Even now, 22 years later, the competitive fire within him hasn’t been dimmed at all. And, to him, it was the only way to operate.
Because, as he said, winning has a price. And Jordan was more than willing to make sure not only he, but everyone around him, was going to pay whatever it took to win.
Eric Woodyard: “Nice game, Mike!” – LaBradford Smith.
Michael Jordan was just different. The dude is as motivated as anyone throughout the history of basketball, and it was on display this episode. The fact that he made up this story about LaBradford Smith to motivate himself to destroy him the next night in Washington is just insane. He will go the extra mile to be great.
That ability to turn it up a notch because of B.J. Armstrong in the playoffs is just as crazy, too. Most players aren’t willing to dig that deep to be successful. Love him or hate him, that is true greatness. You really have to be an a—— sometimes to reach feats that others never will.
Bulls owner Jerry Reinsdorf and Michael Jordan’s personal trainer Tim Grover reflect on MJ’s decision to play baseball. Episodes 7 and 8 of “The Last Dance” debut Sunday at 9 p.m. ET on ESPN.
Jesse Rogers: It didn’t take long to see the athleticism. It was apparent after spending just a few days in Birmingham, Ala. in 1994. Michael Jordan had that quick first step – just as he did on the basketball court.
But as you might imagine, Jordan’s size worked against him, especially in the batter’s box. His swing was long, taking its time through the zone. Even an average fan could recognize those deficiencies.
But when Jordan got moving – on the base paths or in the outfield — it resembled MJ in the open court. He was still entertaining despite a career .202 batting average over 127 games. His three home runs were a thrill, though, proving that he had some hand/eye coordination and ability. Double-A baseball isn’t exactly a picnic, and there were plenty of times the 31 year-old held his own.
But MJ wasn’t accustomed to failure. And baseball is all about failure.
Andrew Lopez: There are several moments in “The Last Dance” where you think, “what would happen if this occurred during the social media era?” and Scottie Pippen’s refusal to go in with 1.8 seconds left is certainly at the top of that list. A team’s star player not wanting to go in because he didn’t get the play drawn up for him? It’d be insane.
But another thing that stood out – Toni Kukoc feels like one of those players from the 1990s that came around too early. Kukoc played until 2006, but he seems like he’d be just perfect in the modern game.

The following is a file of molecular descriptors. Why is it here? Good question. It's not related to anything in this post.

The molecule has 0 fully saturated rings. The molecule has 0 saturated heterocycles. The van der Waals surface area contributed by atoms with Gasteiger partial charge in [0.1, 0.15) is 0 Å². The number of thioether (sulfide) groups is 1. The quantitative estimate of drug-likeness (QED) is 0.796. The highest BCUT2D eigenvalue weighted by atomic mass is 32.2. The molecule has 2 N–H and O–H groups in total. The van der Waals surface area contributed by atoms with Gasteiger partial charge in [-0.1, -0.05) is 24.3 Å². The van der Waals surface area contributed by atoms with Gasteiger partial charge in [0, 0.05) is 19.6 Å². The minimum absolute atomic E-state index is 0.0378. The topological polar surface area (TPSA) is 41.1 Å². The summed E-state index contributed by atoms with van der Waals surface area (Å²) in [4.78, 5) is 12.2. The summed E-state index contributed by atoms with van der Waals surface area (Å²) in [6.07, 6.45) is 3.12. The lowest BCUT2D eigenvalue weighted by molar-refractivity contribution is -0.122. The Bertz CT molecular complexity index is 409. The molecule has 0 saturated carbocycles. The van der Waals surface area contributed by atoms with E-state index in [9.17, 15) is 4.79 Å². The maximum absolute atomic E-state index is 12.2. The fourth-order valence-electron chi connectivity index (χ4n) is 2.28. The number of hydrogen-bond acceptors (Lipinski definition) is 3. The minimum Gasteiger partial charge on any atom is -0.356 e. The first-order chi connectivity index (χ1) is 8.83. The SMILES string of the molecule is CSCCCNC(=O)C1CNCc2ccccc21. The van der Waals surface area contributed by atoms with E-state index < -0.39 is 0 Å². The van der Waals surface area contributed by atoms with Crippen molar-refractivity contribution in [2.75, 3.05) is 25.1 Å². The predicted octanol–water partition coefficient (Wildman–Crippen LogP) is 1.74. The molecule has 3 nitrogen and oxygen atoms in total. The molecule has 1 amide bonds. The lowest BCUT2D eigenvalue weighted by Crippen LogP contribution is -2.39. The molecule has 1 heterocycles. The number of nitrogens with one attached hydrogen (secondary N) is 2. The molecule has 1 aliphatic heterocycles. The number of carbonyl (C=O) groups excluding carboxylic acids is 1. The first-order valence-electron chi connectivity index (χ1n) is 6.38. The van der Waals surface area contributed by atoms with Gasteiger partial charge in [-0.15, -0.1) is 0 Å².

Mike Schmitz: According to our historical database, Scottie Pippen is one of only two NBA players since 1980 to average at least 22 points, 8 rebounds, 5 assists and 2.5 steals per game over the course of an NBA season, which he did through 72 games in 1993-94. The other? Michael Jordan in 1989, when MJ averaged 32.5 points, 8 rebounds, 8 assists and 2.9 steals in 81 games. Pippen’s 1993-94 campaign was further proof that he could have absolutely thrived in a LeBron James-style, jumbo lead ball-handler role with shooters surrounding him.
Jackie MacMullan: If you want to understand how much his father’s tragic death affected Michael Jordan, fast forward to March 19, 1995 — the first time he was playing basketball since James Jordan’s senseless murder. The same superstar who was so meticulously dressed throughout “The Last Dance”, who, before every single game, painstakingly lined up his shoelaces so they matched exactly, was so overcome with emotion playing on Father’s Day without James Jordan present, he actually took the court with his shorts on backwards.
Jesse Rogers: MJ’s close relationship with his father highlights the kind of loner he was — which sometimes comes with being so famous. But Jordan came to Chicago that way. His driver (George Koehler), who picked him up on his first day in town, became his life long friend and confidant. He and James Jordan basically were his support system. Jordan had no posse. I can’t emphasize that enough. It shaped who he was from early in his playing career. It became about basketball and only basketball and I think that’s why he was so ruthless in all the ways he competed. And after his father died, he had only Koehler. There was no entourage to distract him.
More on ‘The Last Dance’
ESPN’s NBA experts weigh in with their biggest takeaways from the third weekend of ‘The Last Dance.’
Steve Kerr talks about how fights in practice used to happen all the time and no one found out about his scuffle with Michael Jordan until months later.
Dennis Rodman once split Scottie Pippen’s chin open, but “The Last Dance” and the history it reveals has strengthened their bond.
ESPN’s NBA experts weigh in with their biggest takeaways from the second weekend of “The Last Dance.”
In 1998, Michael Jordan’s mother, Deloris, sat down to discuss what it is like to be the mother of the world’s greatest basketball player.
“The Last Dance” offers a glimpse into the Michael Jordan-Kobe Bryant relationship, but the bond between the two basketball icons goes far deeper.
ESPN’s NBA experts weigh in with their biggest takeaways from the first two episodes of “The Last Dance.”
Sunday, May 17
7 p.m. ET | Re-air of “The Last Dance” Episode 7
8 p.m. ET | Re-air of “The Last Dance” Episode 8
9 p.m. ET | Premiere of “The Last Dance” Episode 9
10 p.m. ET | Premiere of “The Last Dance” Episode 10
Netflix (outside of the U.S.)
Monday, May 4 | 12:01 a.m. PT | “The Last Dance” Episodes 5 and 6
Monday, May 11 | 12:01 a.m. PT | “The Last Dance” Episodes 7 and 8
Monday, May 18 | 12:01 a.m. PT | “The Last Dance” Episodes 9 and 10